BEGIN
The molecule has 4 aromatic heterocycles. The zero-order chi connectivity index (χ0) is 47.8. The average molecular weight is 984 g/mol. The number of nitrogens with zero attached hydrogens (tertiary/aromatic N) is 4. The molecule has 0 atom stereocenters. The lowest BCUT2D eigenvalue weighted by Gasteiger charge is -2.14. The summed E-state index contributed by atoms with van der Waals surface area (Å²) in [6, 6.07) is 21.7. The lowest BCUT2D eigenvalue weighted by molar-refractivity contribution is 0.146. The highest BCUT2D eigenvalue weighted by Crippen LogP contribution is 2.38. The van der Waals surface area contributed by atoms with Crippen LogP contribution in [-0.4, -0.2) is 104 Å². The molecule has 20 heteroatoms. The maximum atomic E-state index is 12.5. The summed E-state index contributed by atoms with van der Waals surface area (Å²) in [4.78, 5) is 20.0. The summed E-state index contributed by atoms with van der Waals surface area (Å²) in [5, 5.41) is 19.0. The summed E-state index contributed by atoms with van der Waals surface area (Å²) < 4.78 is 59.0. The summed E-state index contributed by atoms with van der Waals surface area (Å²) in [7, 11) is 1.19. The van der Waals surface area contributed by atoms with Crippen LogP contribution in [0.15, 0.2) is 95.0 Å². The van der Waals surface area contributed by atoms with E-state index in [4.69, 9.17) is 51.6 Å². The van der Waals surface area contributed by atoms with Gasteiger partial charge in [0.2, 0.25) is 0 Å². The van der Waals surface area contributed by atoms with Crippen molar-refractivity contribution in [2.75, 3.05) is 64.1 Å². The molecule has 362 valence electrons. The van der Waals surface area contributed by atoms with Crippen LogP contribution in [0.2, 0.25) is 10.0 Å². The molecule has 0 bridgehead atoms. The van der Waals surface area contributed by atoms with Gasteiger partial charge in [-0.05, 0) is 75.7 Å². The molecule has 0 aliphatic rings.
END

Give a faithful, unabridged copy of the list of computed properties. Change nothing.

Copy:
The molecule has 4 aromatic heterocycles. The zero-order chi connectivity index (χ0) is 47.8. The average molecular weight is 984 g/mol. The number of nitrogens with zero attached hydrogens (tertiary/aromatic N) is 4. The molecule has 0 atom stereocenters. The lowest BCUT2D eigenvalue weighted by Gasteiger charge is -2.14. The summed E-state index contributed by atoms with van der Waals surface area (Å²) in [6, 6.07) is 21.7. The lowest BCUT2D eigenvalue weighted by molar-refractivity contribution is 0.146. The highest BCUT2D eigenvalue weighted by Crippen LogP contribution is 2.38. The van der Waals surface area contributed by atoms with Crippen LogP contribution in [-0.4, -0.2) is 104 Å². The molecule has 20 heteroatoms. The maximum atomic E-state index is 12.5. The summed E-state index contributed by atoms with van der Waals surface area (Å²) in [4.78, 5) is 20.0. The summed E-state index contributed by atoms with van der Waals surface area (Å²) in [5, 5.41) is 19.0. The summed E-state index contributed by atoms with van der Waals surface area (Å²) < 4.78 is 59.0. The summed E-state index contributed by atoms with van der Waals surface area (Å²) in [7, 11) is 1.19. The van der Waals surface area contributed by atoms with Crippen LogP contribution in [0.15, 0.2) is 95.0 Å². The van der Waals surface area contributed by atoms with E-state index in [4.69, 9.17) is 51.6 Å². The van der Waals surface area contributed by atoms with Gasteiger partial charge in [0.2, 0.25) is 0 Å². The van der Waals surface area contributed by atoms with Crippen molar-refractivity contribution in [2.75, 3.05) is 64.1 Å². The molecule has 362 valence electrons. The van der Waals surface area contributed by atoms with Crippen LogP contribution in [0.2, 0.25) is 10.0 Å². The molecule has 0 bridgehead atoms. The van der Waals surface area contributed by atoms with Gasteiger partial charge in [-0.05, 0) is 75.7 Å². The molecule has 0 aliphatic rings.